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Tools and resources for open translation services

This repository includes two setups:

There are also scripts for training models, but those are currently only useful in the computing environment used by the University of Helsinki and CSC as the IT service provider.

Please cite the following paper if you use OPUS-MT software and models:

  author = {J{\"o}rg Tiedemann and Santhosh Thottingal},
  title = {{OPUS-MT} — {B}uilding open translation services for the {W}orld},
  booktitle = {Proceedings of the 22nd Annual Conferenec of the European Association for Machine Translation (EAMT)},
  year = {2020},
  address = {Lisbon, Portugal}

Installation of the Tornado-based Web-App

Download the latest version from github:

git clone

Option 1: Manual setup

Install Marian MT. Follow the documentation at (don't forget to include the cmake option for compiling the server binary -DCOMPILE_SERVER=ON) After the installation, marian-server is expected to be present in path. If not, place it in /usr/local/bin

Install pre-requisites. Using a virtual environment is recommended.

pip install -r requirements.txt

Download the translation models from and place them in models directory.

Then edit the services.json to point to those models.

And start the webserver.


By default, it will use port 8888. Launch your browser to localhost:8888 to get the web interface. The languages configured in services.json will be available.

Option 2: Using Docker

docker-compose up


docker build . -t opus-mt
docker run -p 8888:8888 opus-mt:latest

And launch your browser to localhost:8888

Option 2.1: Using Docker with CUDA GPU

docker build -f Dockerfile.gpu . -t opus-mt-gpu
nvidia-docker run -p 8888:8888 opus-mt-gpu:latest

And launch your browser to localhost:8888


The program accepts a configuration file in json format. By default it try to use services.json in the current directory. But you can give a custom one using -c flag.

An example configuration file looks like this:

    "en": {
        "es": {
            "configuration": "./models/en-es/decoder.yml",
            "host": "localhost",
            "port": "10001"
        "fi": {
            "configuration": "./models/en-fi/decoder.yml",
            "host": "localhost",
            "port": "10002"

This example configuration can provide MT service for en->es and en->fi language pairs.

  • configuration points to a yaml file containing the decoder configuration usable by marian-server. If this value is not provided, Opus-MT will assume that the service is already running in a remote host and post as given in other options. If value is provided, a new subprocess will be created using marian-server
  • host: The host where the server is running.
  • port: The port to be listen for marian-server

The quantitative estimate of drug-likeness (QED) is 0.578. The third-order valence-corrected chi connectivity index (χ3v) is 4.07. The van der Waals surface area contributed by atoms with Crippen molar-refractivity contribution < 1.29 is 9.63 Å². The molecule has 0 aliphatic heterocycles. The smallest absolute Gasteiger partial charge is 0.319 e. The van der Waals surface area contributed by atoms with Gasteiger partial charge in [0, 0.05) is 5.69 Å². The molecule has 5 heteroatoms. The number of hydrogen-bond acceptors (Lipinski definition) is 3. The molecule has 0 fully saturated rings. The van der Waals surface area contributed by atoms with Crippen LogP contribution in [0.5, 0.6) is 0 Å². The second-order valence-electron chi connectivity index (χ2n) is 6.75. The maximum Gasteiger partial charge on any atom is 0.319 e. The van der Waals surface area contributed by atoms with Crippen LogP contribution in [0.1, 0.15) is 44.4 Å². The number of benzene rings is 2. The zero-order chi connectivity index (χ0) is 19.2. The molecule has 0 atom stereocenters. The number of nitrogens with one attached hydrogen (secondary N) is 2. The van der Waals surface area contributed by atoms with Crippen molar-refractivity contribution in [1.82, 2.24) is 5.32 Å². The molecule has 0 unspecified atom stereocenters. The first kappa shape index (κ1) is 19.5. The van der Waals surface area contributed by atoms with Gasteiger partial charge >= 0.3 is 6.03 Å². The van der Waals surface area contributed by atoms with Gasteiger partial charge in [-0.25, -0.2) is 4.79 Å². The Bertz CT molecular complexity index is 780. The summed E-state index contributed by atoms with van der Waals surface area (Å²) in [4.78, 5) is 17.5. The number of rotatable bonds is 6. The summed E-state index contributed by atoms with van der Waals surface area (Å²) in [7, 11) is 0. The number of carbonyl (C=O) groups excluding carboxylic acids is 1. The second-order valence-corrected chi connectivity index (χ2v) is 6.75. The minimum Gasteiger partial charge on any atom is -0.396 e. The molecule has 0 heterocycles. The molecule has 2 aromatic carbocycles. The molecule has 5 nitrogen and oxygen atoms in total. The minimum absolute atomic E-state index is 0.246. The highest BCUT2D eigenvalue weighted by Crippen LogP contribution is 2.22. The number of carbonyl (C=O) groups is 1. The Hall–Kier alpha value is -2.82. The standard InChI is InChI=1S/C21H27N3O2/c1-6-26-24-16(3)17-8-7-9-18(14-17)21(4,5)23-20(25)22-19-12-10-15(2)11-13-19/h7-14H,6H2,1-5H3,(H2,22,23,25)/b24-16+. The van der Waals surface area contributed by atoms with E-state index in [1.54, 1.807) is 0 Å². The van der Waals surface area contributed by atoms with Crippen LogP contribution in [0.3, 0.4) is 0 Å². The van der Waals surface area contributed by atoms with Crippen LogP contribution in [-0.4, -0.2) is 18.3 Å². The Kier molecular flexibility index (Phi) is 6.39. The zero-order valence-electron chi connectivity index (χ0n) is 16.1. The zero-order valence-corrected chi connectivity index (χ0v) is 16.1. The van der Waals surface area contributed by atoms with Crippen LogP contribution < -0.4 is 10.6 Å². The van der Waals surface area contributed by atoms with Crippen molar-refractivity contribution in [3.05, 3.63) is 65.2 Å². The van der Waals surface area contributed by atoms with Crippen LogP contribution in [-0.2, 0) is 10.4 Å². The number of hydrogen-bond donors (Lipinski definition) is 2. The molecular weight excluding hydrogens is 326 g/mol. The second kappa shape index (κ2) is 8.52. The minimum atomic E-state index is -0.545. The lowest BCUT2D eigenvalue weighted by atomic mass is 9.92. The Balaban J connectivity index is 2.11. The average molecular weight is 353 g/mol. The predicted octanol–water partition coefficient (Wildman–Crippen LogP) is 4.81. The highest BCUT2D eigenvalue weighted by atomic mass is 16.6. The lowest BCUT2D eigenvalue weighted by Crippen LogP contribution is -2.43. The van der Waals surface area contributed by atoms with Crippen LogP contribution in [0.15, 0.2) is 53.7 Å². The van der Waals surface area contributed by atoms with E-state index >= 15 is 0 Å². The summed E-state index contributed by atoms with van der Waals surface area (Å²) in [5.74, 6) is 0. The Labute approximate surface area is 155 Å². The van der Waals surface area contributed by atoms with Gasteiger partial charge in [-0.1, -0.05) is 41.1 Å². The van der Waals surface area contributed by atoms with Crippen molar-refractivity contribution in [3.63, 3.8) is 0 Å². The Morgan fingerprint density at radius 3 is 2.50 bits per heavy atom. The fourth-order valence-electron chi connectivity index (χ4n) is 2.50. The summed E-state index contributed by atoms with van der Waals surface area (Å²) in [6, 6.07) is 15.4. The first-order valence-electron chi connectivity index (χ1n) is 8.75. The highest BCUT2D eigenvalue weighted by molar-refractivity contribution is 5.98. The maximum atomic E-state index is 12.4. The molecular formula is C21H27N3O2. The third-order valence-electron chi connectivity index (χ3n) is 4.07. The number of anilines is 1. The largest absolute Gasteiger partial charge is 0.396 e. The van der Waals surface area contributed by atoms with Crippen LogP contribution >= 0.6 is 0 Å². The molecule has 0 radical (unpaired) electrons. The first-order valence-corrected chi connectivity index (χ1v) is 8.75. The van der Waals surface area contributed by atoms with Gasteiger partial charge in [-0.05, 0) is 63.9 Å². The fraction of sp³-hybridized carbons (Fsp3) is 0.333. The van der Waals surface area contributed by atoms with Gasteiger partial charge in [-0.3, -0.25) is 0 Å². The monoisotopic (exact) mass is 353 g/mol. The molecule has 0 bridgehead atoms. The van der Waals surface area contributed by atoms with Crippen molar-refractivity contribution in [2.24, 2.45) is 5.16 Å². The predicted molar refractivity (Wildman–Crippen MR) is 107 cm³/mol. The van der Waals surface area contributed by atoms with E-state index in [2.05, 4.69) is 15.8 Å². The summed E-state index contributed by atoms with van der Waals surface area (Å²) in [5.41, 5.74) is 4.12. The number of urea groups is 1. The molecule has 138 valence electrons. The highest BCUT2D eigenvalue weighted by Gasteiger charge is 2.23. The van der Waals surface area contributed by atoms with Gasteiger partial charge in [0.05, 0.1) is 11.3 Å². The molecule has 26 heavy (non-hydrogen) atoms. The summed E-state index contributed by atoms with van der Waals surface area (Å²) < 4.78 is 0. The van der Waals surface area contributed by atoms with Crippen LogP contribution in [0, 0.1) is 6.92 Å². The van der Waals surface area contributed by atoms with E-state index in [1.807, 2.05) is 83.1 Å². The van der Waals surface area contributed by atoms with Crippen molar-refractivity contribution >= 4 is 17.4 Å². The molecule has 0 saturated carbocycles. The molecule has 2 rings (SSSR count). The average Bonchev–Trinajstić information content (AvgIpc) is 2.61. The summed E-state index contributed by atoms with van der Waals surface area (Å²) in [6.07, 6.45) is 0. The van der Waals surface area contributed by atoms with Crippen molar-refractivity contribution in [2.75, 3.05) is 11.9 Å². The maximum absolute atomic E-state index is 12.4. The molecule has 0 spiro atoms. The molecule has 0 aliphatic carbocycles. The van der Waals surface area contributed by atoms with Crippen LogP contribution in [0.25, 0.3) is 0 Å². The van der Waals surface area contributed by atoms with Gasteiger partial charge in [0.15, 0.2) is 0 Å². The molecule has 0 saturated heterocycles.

Installation of a websocket service on Ubuntu

There is another option of setting up translation services using WebSockets and Linux services. Detailed information is available from doc/

Public MT models

We store public models (CC-BY 4.0 License) at They should all be compatible with the OPUS-MT services, and you can install them by specifying the language pair. The installation script takes the latest model in that directory. For additional customisation you need to adjust the installation procedures (in the Makefile or elsewhere).

There are also development versions of models, which are often a bit more experimental and of low quality. But there are additional language pairs and they can be downloaded from

Train MT models

There is a Makefile for training new models from OPUS data in the Opus-MT-train repository, but this is heavily customized for the work environment at CSC and the University of Helsinki projects. This will (hopefully) be more generic in the future to be able to run in different environments and setups as well.

Known issues

  • most automatic evaluations are made on simple and short sentences from the Tatoeba data collection; those scores will be too optimistic when running the models with other more realistic data sets
  • Some (older) test results are not reliable as they use software localisation data (namely GNOME system messages) with a large overlap with other localisation data (i.e. Ubuntu system messages) that are included in the training data
  • All current models are trained without filtering, data augmentation (like backfanslation) and domain adaptation and other optimisation procedures; there is no quality control besides of the automatic evaluation based on automatically selected test sets; for some language pairs there are at least also benchmark scores from official WMT test sets
  • Most models are trained with a maximum of 72 training hours on 1 or 4 GPUs; not all of them converged before this time limit
  • Validation and early stopping is based on automatically selected validation data, often from Tatoeba; the validation data is not representative for many applications

To-Do and wish list

  • more languages and language pairs
  • better and more multilingual models
  • optimize translation performance
  • add backtranslation data
  • domain-specific models
  • GPU enabled container
  • dockerized fine-tuning
  • document-level models
  • load-balancing and other service optimisations
  • public MT service network
  • feedback loop and personalisation

Links and related work


The work is supported by the European Language Grid as pilot project 2866, by the FoTran project, funded by the European Research Council (ERC) under the European Union’s Horizon 2020 research and innovation programme (grant agreement No 771113), and the MeMAD project, funded by the European Union’s Horizon 2020 Research and Innovation Programme under grant agreement No 780069. We are also grateful for the generous computational resources and IT infrastructure provided by CSC -- IT Center for Science, Finland.